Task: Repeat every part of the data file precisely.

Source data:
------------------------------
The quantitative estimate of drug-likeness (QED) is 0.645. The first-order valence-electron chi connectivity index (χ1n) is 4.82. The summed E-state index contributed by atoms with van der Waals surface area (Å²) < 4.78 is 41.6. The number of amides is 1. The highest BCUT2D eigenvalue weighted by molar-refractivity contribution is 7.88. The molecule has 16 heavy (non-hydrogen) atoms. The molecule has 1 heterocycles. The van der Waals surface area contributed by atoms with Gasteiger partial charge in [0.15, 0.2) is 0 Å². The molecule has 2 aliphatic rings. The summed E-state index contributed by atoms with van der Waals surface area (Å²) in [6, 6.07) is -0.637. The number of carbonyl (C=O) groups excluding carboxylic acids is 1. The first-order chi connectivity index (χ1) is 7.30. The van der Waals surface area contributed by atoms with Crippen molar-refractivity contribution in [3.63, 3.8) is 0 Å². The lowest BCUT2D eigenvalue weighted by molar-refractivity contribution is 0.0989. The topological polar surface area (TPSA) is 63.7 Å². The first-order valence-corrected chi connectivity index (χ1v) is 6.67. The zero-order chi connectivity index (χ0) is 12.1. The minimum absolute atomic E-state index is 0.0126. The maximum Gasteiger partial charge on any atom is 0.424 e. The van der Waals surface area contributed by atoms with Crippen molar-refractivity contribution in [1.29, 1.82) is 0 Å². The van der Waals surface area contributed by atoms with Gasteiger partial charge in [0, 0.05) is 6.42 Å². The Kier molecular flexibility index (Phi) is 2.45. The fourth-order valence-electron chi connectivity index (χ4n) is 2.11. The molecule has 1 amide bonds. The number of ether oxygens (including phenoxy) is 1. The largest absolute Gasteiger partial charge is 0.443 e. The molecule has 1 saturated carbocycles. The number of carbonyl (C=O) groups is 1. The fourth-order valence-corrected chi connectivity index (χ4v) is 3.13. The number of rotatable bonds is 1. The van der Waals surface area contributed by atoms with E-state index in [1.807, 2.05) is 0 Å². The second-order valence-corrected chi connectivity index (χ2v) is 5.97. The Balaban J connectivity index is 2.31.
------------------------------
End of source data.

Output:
The quantitative estimate of drug-likeness (QED) is 0.645. The first-order valence-electron chi connectivity index (χ1n) is 4.82. The summed E-state index contributed by atoms with van der Waals surface area (Å²) < 4.78 is 41.6. The number of amides is 1. The highest BCUT2D eigenvalue weighted by molar-refractivity contribution is 7.88. The molecule has 16 heavy (non-hydrogen) atoms. The molecule has 1 heterocycles. The van der Waals surface area contributed by atoms with Gasteiger partial charge in [0.15, 0.2) is 0 Å². The molecule has 2 aliphatic rings. The summed E-state index contributed by atoms with van der Waals surface area (Å²) in [6, 6.07) is -0.637. The number of carbonyl (C=O) groups excluding carboxylic acids is 1. The first-order chi connectivity index (χ1) is 7.30. The van der Waals surface area contributed by atoms with Crippen molar-refractivity contribution in [3.63, 3.8) is 0 Å². The lowest BCUT2D eigenvalue weighted by molar-refractivity contribution is 0.0989. The topological polar surface area (TPSA) is 63.7 Å². The first-order valence-corrected chi connectivity index (χ1v) is 6.67. The zero-order chi connectivity index (χ0) is 12.1. The minimum absolute atomic E-state index is 0.0126. The maximum Gasteiger partial charge on any atom is 0.424 e. The van der Waals surface area contributed by atoms with Crippen molar-refractivity contribution in [1.29, 1.82) is 0 Å². The van der Waals surface area contributed by atoms with Gasteiger partial charge in [0, 0.05) is 6.42 Å². The Kier molecular flexibility index (Phi) is 2.45. The fourth-order valence-electron chi connectivity index (χ4n) is 2.11. The molecule has 1 amide bonds. The number of ether oxygens (including phenoxy) is 1. The largest absolute Gasteiger partial charge is 0.443 e. The molecule has 1 saturated carbocycles. The number of carbonyl (C=O) groups is 1. The fourth-order valence-corrected chi connectivity index (χ4v) is 3.13. The number of rotatable bonds is 1. The van der Waals surface area contributed by atoms with E-state index in [1.807, 2.05) is 0 Å². The second-order valence-corrected chi connectivity index (χ2v) is 5.97. The Balaban J connectivity index is 2.31.